Ms. Drezner wept openly on the subway platform. So many of us loved this book for its beautiful, funny, heart-rending take on Lincoln’s most devastating loss.
Read it as an allegory, read it as a disturbing, interconnected series of short stories—either way it deserved its Pulitzer. Pair it with Kathryn Schulz’s thoughtful review, here, where she asks whether escape *north* was as important as white northern readers today wish it to have been. This one is a favorite of Ms. Drezner, Ms. Moore, and Mr. Henneberry.
Not what we would call a beach read, but the narrative voices will captivate (and shock) any reader. Ms. Williams
This one references Wordsworth and Lord Byron, and calls out numerous staples of American popular culture in an effort to help us reexamine our relationship with nature. It will change the way you think about a hamburger.
The classic allegorical rabbit epic that taught Ms. Drezner how to read when she was an adolescent, because it rewarded flipping back and forth across the pages, reading and re-reading.
To say that this is a book about the Vietnam War and its legacy does not do it justice. A new favorite of Ms. Moore.
Another Pulitzer winner—possibly Ms. Drezner’s favorite book for its breadth, intricacy, and absorbing plots and subplots.
What’s fantastic about this book, says Ms. Drezner, is that the narrator thinks she’s telling us the story of her boarding school education, but we very quickly begin to pick up on other, more unsettling details, and a more interesting plot takes shape.
This book is for everyone who likes baseball, or who has ever felt performance anxiety, or who has spent time at a small college in the midwest. (Ms. Drezner, Ms Moore, Ms. Clapps)
This passionate, absorbing story addresses sexuality and mental health in a family. (Ms. Moore, Ms. Bediako, Mr. Henneberry)
An obvious choice (another Pulitzer winner), but it’s one of the recent books many of us felt we fell into deeply as soon as we began to read. We pitch it to students by saying it’s kind of like The Book Thief, but for grown-ups. (Ms. Drezner)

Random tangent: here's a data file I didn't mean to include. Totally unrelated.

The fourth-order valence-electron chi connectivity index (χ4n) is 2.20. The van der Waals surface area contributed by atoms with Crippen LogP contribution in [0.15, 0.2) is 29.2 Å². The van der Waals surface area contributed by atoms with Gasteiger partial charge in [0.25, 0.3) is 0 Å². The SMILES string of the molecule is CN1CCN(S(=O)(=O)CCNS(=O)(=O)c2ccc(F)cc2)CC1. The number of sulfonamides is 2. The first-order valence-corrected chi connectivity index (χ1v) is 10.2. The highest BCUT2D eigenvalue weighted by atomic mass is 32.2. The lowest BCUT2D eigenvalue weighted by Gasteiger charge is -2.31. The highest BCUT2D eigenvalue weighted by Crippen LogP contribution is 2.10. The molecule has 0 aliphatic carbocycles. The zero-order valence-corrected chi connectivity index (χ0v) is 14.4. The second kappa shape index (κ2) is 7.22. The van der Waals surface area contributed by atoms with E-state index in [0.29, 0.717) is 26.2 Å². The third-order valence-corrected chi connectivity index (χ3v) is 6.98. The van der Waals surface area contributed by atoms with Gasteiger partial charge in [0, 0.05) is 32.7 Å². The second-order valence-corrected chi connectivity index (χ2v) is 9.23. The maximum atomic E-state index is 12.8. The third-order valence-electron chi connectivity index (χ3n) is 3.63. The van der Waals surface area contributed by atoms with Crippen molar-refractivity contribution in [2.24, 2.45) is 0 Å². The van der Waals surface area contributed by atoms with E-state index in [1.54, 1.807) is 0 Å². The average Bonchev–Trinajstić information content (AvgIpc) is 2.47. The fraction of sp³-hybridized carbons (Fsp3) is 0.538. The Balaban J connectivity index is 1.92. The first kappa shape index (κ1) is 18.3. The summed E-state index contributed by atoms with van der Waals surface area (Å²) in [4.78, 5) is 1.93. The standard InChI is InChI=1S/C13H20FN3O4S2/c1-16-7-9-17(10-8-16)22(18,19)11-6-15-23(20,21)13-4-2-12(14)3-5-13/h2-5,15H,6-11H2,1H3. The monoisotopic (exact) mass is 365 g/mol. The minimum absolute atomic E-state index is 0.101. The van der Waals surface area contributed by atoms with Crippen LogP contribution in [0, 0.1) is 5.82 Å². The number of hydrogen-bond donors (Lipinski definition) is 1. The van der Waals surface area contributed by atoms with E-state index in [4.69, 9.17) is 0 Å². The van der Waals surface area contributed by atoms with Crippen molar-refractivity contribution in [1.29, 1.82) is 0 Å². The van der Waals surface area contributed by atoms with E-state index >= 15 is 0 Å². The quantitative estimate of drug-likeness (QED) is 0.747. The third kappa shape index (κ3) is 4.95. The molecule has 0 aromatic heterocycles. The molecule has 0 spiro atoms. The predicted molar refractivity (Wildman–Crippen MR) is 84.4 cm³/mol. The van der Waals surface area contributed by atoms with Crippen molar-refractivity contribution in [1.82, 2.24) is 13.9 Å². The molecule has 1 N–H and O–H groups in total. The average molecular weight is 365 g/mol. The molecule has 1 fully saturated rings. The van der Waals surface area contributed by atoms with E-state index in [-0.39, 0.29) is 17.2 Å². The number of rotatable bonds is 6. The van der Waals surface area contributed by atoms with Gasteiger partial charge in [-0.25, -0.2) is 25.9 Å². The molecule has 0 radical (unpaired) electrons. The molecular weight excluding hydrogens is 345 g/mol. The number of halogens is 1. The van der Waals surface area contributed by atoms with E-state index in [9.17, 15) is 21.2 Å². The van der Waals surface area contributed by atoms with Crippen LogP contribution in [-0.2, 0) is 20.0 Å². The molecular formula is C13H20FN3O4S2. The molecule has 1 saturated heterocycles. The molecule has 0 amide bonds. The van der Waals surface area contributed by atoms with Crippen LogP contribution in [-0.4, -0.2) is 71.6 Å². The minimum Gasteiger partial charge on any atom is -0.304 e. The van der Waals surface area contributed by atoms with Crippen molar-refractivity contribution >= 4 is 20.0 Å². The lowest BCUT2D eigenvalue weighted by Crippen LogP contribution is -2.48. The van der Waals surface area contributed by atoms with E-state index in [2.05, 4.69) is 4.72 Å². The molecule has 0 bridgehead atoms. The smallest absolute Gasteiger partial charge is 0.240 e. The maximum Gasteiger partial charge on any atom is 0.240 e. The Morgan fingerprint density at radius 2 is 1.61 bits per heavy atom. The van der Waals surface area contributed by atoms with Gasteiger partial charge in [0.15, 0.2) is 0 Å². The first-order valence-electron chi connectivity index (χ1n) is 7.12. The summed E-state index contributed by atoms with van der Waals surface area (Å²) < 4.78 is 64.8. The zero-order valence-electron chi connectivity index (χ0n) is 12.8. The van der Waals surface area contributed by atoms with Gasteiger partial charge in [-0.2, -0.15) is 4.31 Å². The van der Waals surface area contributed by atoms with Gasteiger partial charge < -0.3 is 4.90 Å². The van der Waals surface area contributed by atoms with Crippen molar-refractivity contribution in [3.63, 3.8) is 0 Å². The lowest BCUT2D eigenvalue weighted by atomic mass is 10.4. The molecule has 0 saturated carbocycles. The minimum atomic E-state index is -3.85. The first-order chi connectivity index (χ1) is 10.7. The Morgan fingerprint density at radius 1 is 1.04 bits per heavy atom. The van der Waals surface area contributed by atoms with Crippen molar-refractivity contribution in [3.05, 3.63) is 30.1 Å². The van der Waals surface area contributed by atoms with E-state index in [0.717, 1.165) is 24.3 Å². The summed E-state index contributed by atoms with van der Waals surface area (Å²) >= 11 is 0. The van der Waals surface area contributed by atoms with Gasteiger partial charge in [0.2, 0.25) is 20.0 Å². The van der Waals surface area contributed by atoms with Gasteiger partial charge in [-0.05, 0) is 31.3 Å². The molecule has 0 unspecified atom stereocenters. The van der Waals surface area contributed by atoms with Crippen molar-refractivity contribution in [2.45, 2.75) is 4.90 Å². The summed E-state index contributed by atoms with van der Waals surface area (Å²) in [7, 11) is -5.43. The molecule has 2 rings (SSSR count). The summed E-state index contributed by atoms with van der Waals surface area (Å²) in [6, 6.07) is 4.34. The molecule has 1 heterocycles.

A thrilling, funny, creepy page turner. (Ms. Drezner)
After re-reading it in preparation for her World Literature class, Ms. Moore was reminded of how compelling this intergenerational novel is.
Ms. Clapps reports that Tana French’s Irish murder mysteries “go down like candy”; they’re perfect beach reads. The best part is that you’re always left wondering whether the murder will be solved before the beleaguered detective has a breakdown.
A writer returns to his homeland of Nigeria after fifteen years in the United States. Essentially, it’s a book about wandering, but the narrator’s compelling voice holds together this episodic narrative. Ms. Bediako insists that even if you've never been to Lagos--and even if you didn't love Cole's more popular book Open City--readers will relate to the feeling of alienation upon attempting to go home again.
The story of a family, a house and the city of Detroit. Well deserved National Book award finalist. (Ms. Williams)
A quirky, charming novel by the author of The Hundred and One Dalmatians. Narrated by Cassandra Mortmain, a teenager living with her eccentric family in a decaying castle in 1930s England, the novel is a wry homage to Jane Austen, George Meredith, and the Brothers Grimm, as it combines elements of romance, fairytale, and comedy to render a humorous and heartfelt coming of age story. Truly one of a kind. (Dr. Hughes)
“A story has no beginning or end: arbitrarily one chooses that moment of experience from which to look back or from which to look ahead.” This is the first sentence of Graham Greene’s End of the Affair, which is simultaneously a love story and a book about how to write a love story. Set during the end of World War II in England, in its own gritty, British manner it’s a perfect little jewel of a novel. (Dr. Hughes)
While Blankets was hailed as one of the best graphic novels in years upon its release in 2003, it has become an unfortunately neglected book in recent years. An autobiographical coming of age story, it’s a kind of tip of the hat to James Joyce’s Portrait of The Artist as a Young Man, and its final pages are every bit as moving as Joyce’s conclusion to Portrait. A breathtaking story of art, memory, and romance -- you’ll probably end up reading it in one sitting. (Dr. Hughes)